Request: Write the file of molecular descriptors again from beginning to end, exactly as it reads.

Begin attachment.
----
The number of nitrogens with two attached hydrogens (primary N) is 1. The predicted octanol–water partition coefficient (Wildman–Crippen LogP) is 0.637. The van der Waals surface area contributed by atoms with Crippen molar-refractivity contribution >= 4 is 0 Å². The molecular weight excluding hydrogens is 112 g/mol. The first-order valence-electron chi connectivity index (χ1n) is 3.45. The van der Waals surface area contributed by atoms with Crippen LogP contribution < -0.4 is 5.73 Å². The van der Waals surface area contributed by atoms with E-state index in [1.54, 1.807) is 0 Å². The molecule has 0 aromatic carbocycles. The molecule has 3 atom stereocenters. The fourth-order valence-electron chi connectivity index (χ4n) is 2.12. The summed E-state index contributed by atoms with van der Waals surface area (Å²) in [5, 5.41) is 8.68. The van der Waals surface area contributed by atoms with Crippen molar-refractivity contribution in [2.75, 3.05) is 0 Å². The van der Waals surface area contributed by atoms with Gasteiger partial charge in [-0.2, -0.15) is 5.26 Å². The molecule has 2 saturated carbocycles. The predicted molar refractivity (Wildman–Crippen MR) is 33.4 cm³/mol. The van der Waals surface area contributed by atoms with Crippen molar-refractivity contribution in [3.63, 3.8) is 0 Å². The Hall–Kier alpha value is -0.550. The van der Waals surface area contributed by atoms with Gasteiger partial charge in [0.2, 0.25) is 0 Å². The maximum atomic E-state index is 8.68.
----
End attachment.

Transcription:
The number of nitrogens with two attached hydrogens (primary N) is 1. The predicted octanol–water partition coefficient (Wildman–Crippen LogP) is 0.637. The van der Waals surface area contributed by atoms with Crippen molar-refractivity contribution >= 4 is 0 Å². The molecular weight excluding hydrogens is 112 g/mol. The first-order valence-electron chi connectivity index (χ1n) is 3.45. The van der Waals surface area contributed by atoms with Crippen LogP contribution < -0.4 is 5.73 Å². The van der Waals surface area contributed by atoms with E-state index in [1.54, 1.807) is 0 Å². The molecule has 0 aromatic carbocycles. The molecule has 3 atom stereocenters. The fourth-order valence-electron chi connectivity index (χ4n) is 2.12. The summed E-state index contributed by atoms with van der Waals surface area (Å²) in [5, 5.41) is 8.68. The van der Waals surface area contributed by atoms with Crippen molar-refractivity contribution in [2.75, 3.05) is 0 Å². The van der Waals surface area contributed by atoms with Gasteiger partial charge in [-0.2, -0.15) is 5.26 Å². The molecule has 2 saturated carbocycles. The predicted molar refractivity (Wildman–Crippen MR) is 33.4 cm³/mol. The van der Waals surface area contributed by atoms with Crippen molar-refractivity contribution in [3.63, 3.8) is 0 Å². The Hall–Kier alpha value is -0.550. The van der Waals surface area contributed by atoms with Gasteiger partial charge in [0.2, 0.25) is 0 Å². The maximum atomic E-state index is 8.68.